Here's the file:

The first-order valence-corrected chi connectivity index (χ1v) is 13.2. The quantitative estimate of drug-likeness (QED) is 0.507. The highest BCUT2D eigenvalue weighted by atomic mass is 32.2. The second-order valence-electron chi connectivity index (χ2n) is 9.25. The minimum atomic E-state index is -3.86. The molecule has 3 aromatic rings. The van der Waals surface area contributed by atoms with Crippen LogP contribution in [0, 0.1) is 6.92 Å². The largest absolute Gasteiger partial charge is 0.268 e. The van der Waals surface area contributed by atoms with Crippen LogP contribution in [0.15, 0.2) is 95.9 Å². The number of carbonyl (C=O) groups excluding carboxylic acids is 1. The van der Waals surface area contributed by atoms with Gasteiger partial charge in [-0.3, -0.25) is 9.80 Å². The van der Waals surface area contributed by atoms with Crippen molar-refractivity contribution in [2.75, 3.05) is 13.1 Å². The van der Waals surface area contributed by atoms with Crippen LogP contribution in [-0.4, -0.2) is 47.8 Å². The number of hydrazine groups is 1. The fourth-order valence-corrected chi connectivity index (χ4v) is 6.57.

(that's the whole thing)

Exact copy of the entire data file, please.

The first-order valence-corrected chi connectivity index (χ1v) is 13.2. The quantitative estimate of drug-likeness (QED) is 0.507. The highest BCUT2D eigenvalue weighted by atomic mass is 32.2. The second-order valence-electron chi connectivity index (χ2n) is 9.25. The minimum atomic E-state index is -3.86. The molecule has 3 aromatic rings. The van der Waals surface area contributed by atoms with Crippen LogP contribution in [0, 0.1) is 6.92 Å². The largest absolute Gasteiger partial charge is 0.268 e. The van der Waals surface area contributed by atoms with Crippen LogP contribution in [0.15, 0.2) is 95.9 Å². The number of carbonyl (C=O) groups excluding carboxylic acids is 1. The van der Waals surface area contributed by atoms with Gasteiger partial charge in [-0.3, -0.25) is 9.80 Å². The van der Waals surface area contributed by atoms with Crippen molar-refractivity contribution in [2.75, 3.05) is 13.1 Å². The van der Waals surface area contributed by atoms with Crippen LogP contribution in [-0.4, -0.2) is 47.8 Å². The number of hydrazine groups is 1. The fourth-order valence-corrected chi connectivity index (χ4v) is 6.57.